Jul 6, 2015 at 12:57

    Worked for me, even after flushing dns in cmd and doing the accepted answer –

    Rob Scott

    Dec 3, 2015 at 14:43

    1 No longer works. – Hippyjim

    Jan 17, 2018 at 21:33

    Show 7 more comments


    "Navigate to chrome://net-internals/#dns" doesn't work in the Google Chrome browser, at least on my system. Looks like this solution maybe works for the Google Chrome OS, but not the Google Chrome browser more generally speaking. For me the link redirects here:

    The Chromium Projects

    It appears "Empty the Cache" is the better solution. Also note my browser says "Preferences" rather than "Options"

    Via http://www.google.com/support/forum/p/Chrome/thread?tid=026b6a1d9151a6e3&hl=en

    "Go to tools -> options -> Under the hood -> Clear Browsing data and check 'empty the cache' and click on clear browsing data. Yes yes, I know, it is not the DNS cache I would expect it to clear, but hey it seems to. And now it works for me."

    Source : superuser.com

    Google Chrome Clear or flush the DNS cache

    Explains how to flush or clear the DNS Cache on Google Chrome web browser running on Linux, Windows and Apple MacOS X.

    Google Chrome Clear or flush the DNS cache

    Author: Vivek Gite Last updated: March 4, 2022 5 comments

    I think Google has its own dns caching system. I am getting the same old dns entry in my Google Chrome browser on both Linux and Apple OS X. How do I flush or clear the DNS cache in Google Chrome browser without compete shutting down?

    Yes, Google Chrome browser has inbuilt DNS and proxy caching server to improve performance. You can quickly clean out or flush out DNS entries manually on Google Chrome browser.

    Tutorial details

    Difficulty level Easy

    Root privileges No

    Requirements Google Chrome

    OS compatibility *BSD • Linux • Unix • Windows • macOS

    Est. reading time 2 minutes


    Google Chrome Clear or flush the DNS cache

    The produced to flush the DNS cache on Google Chrome browser is as follows:

    Open a new tab.

    Type the url in the search box: chrome://net-internals/#dns

    Hit the “Clear host cache” button.

    And you are done as DNS is flushed out.

    Fig.01: How to Clear Chrome Browser DNS Host Cache

    From the latest version of Google Chrome:

    Google Chrome Flush DNS

    You may need to flush out socket pools too:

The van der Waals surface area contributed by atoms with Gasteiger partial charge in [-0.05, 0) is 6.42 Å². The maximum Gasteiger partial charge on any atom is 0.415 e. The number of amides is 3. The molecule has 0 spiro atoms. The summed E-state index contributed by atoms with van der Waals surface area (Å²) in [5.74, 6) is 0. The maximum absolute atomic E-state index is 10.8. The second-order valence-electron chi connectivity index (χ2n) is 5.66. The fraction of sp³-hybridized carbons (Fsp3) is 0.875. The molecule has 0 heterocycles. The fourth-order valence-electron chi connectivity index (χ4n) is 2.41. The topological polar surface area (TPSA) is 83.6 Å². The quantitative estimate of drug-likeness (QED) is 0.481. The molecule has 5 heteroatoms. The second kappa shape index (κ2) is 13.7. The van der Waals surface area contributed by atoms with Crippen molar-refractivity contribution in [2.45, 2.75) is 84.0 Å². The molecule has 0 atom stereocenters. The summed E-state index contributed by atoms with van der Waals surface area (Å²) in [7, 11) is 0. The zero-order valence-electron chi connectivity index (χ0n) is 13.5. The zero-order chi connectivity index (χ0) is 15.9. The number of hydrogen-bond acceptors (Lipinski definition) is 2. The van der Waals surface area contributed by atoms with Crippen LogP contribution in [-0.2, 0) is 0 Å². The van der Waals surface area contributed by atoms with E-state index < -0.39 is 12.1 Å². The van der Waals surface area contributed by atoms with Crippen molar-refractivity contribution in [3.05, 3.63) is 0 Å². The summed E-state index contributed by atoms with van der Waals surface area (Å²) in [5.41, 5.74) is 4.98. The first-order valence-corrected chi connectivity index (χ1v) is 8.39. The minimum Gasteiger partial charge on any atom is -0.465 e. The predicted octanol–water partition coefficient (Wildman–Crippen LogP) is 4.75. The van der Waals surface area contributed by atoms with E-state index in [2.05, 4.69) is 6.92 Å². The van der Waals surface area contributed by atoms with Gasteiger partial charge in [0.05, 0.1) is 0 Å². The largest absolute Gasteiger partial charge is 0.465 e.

Open a new tab and type the following in search box:


    Click on the “Flush socket pools“:

    Fig.02: How to Clear Chrome Browser Socket Pools

    What is the DNS Cache?

    DNS cache is a tiny data about frequently used domains and websites. The primary purpose of DNS cache is to speed up browsing, and when remote or ISP DNS servers are down, you can reach that website using Chrome DNS cache. However, when a website changes its DNS entry or due to some other faulty network condition, you need to flush out the DNS cache to reach to correct IP address on the Internet.

    What exactly is DNS cache Flushing?

    DNS cache flushing means getting rid of existing cached data DNS entries from Google Chrome. Once flushed, Google Chrome will ask for all the new IP addresses and DNS information for that website.

    Clearing or flushing out DNS cache on MS-Windows 7/8/10/11

    Open command prompt (Press the Windows Key > type Command Prompt > Right-click the application and select Run as Administrator)

    ipconfig /flushdns

    Clearing/flushing out DNS cache on Linux

    Open the terminal and type:

    sudo service network-manager restart

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    Clearing/flushing out DNS cache on Apple macOS

    Open the terminal App and type:

    sudo dscacheutil -flushcache

    sudo killall -HUP mDNSResponder

    Summing up

    You learned how to flush the DNS cache when using Google Chrome web browser. These instructions should work on Chromium and clone running on Windows, macOS, and Linux.

    🥺 Was this helpful? Please add your comment below ↓ to show your appreciation or feedback to the author.

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    Easy Steps to Clear DNS Cache on Windows, Chrome, Firefox and Safari

    DNS or Domain Name Service is the backbone of modern Internet infrastructure on which the World-Wide-Web works. In simple words, it works by translating

    Easy Steps to Clear DNS Cache on Windows, Chrome, Firefox and Safari